The Greeks and Greek Civilization by Jacob Burckhardt

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Synopsis

From one of the greatest historians of our modern age comes a masterpiece too controversial to be published in his own time. Jacob Burckhardt (1818-1897) portrayed ancient Greek culture as an aristocratic world based on ruthless competition for honor, which led, in turn, to a tyrannous state with minimal personal freedom.
 

About Jacob Burckhardt

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Jacob Burckhardt was born in Basel, Switzerland on May 25, 1818. He received a degree in theology in 1839 and then attended the University of Berlin to study history. He taught at the University of Basel from 1843 to 1855, then at ETH, the engineering school in Zurich. In 1858, he returned to Basel to assume the professorship he held until his 1893 retirement. He was a historian of art and culture, and is considered one of the founding fathers of art history and one of the original creators of cultural history. His first book, Die Kunstwerke der belgischen Städte, was published in 1842. His best known works are The Civilization of the Renaissance in Italy and The History of the Renaissance in Italy. His other works include The Age of Constantine the Great, Judgments on History and Historians, and The Greeks and Greek Civilization. He died on August 8, 1897. Murray is a fellow and tutor in Ancient History.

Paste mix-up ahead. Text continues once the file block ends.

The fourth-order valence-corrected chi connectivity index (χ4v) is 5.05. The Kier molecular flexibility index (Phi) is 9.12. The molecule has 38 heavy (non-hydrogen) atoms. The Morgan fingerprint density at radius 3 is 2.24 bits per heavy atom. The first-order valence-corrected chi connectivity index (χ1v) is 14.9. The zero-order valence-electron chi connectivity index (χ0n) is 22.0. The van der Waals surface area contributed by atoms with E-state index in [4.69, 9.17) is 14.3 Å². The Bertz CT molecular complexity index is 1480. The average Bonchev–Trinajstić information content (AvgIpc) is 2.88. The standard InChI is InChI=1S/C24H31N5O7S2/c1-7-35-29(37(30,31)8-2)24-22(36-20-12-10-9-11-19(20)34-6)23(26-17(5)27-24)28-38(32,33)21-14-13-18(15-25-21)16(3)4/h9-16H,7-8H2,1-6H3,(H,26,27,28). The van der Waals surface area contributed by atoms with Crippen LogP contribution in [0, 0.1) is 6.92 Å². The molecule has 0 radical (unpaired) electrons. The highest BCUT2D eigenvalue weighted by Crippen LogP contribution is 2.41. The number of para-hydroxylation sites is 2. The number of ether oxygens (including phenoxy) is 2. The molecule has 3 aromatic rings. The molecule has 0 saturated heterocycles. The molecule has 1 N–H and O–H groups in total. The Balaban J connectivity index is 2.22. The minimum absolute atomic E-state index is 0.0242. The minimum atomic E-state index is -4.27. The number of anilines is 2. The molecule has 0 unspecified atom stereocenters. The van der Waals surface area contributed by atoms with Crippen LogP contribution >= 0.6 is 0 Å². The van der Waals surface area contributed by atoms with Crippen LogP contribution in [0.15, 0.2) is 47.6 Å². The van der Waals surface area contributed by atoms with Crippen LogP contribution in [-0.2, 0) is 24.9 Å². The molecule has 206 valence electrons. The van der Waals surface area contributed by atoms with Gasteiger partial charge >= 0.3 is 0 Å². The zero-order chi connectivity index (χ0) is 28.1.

Published January 1, 1998 by St. Martin's Press. 449 pages
Genres: History, Travel, Literature & Fiction. Non-fiction

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Kirkus Reviews

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Burckhardt’s investigation concludes in contrast to the traditional idealization of Greece as the cradle of Western humanism: “the blissful golden age of fantasy has never existed.” An instructive excursion into Greek life, provided readers are not intimidated by occasional dense scholarly passag...

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Publishers Weekly

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Burckhardt (1818-1897) broke with the positivist Hegelian historians of his time who preferred to study the progression of events and ""great men."" He reconceptualized Greek culture with his new methodology and believed that how an event was perceived was more important than the event itself, wh...

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London Review of Books

The first (posthumous) publication of the lectures entitled Greek Cultural History (1898-1902) produced a chorus of loud indifference from the likes of Theodor Mommsen, Julius Beloch, Eduard Meyer and Ulrich von Wilamowitz-Moellendorff, alleging that Burckhardt had written a non-existent book – ‘...

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